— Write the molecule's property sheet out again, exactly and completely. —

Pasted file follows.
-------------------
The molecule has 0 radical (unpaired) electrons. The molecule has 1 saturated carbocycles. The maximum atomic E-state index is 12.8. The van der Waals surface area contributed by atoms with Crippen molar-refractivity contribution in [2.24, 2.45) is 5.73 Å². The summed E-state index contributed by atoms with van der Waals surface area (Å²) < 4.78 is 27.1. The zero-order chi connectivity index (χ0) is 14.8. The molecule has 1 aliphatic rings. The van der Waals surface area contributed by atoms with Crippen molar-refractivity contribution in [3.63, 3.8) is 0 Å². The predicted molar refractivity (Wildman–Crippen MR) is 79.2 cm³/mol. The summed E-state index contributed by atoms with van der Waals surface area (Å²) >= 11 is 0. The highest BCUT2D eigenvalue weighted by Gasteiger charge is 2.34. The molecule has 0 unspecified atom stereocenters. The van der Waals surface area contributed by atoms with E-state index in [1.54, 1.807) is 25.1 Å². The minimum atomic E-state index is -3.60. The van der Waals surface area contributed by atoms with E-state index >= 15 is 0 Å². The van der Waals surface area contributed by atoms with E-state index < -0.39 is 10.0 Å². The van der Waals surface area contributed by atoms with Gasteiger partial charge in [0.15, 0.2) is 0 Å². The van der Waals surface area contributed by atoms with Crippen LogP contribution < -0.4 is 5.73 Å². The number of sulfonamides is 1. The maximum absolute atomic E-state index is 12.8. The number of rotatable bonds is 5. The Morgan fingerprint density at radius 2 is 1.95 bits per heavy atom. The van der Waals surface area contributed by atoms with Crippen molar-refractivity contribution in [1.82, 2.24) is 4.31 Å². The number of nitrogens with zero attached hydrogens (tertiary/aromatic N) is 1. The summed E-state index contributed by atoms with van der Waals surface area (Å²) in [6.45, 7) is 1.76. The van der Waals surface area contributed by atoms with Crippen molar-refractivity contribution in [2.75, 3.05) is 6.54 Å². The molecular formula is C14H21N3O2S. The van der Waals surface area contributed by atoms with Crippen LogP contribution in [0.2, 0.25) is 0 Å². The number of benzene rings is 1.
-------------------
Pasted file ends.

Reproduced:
The molecule has 0 radical (unpaired) electrons. The molecule has 1 saturated carbocycles. The maximum atomic E-state index is 12.8. The van der Waals surface area contributed by atoms with Crippen molar-refractivity contribution in [2.24, 2.45) is 5.73 Å². The summed E-state index contributed by atoms with van der Waals surface area (Å²) < 4.78 is 27.1. The zero-order chi connectivity index (χ0) is 14.8. The molecule has 1 aliphatic rings. The van der Waals surface area contributed by atoms with Crippen molar-refractivity contribution in [3.63, 3.8) is 0 Å². The predicted molar refractivity (Wildman–Crippen MR) is 79.2 cm³/mol. The summed E-state index contributed by atoms with van der Waals surface area (Å²) >= 11 is 0. The highest BCUT2D eigenvalue weighted by Gasteiger charge is 2.34. The molecule has 0 unspecified atom stereocenters. The van der Waals surface area contributed by atoms with E-state index in [1.54, 1.807) is 25.1 Å². The minimum atomic E-state index is -3.60. The van der Waals surface area contributed by atoms with E-state index >= 15 is 0 Å². The van der Waals surface area contributed by atoms with E-state index < -0.39 is 10.0 Å². The van der Waals surface area contributed by atoms with Gasteiger partial charge in [0.15, 0.2) is 0 Å². The van der Waals surface area contributed by atoms with Crippen LogP contribution < -0.4 is 5.73 Å². The number of sulfonamides is 1. The maximum absolute atomic E-state index is 12.8. The number of rotatable bonds is 5. The Morgan fingerprint density at radius 2 is 1.95 bits per heavy atom. The van der Waals surface area contributed by atoms with Crippen molar-refractivity contribution in [1.82, 2.24) is 4.31 Å². The number of nitrogens with zero attached hydrogens (tertiary/aromatic N) is 1. The summed E-state index contributed by atoms with van der Waals surface area (Å²) in [6.45, 7) is 1.76. The van der Waals surface area contributed by atoms with Crippen molar-refractivity contribution in [2.75, 3.05) is 6.54 Å². The molecular formula is C14H21N3O2S. The van der Waals surface area contributed by atoms with Crippen LogP contribution in [0.2, 0.25) is 0 Å². The number of benzene rings is 1.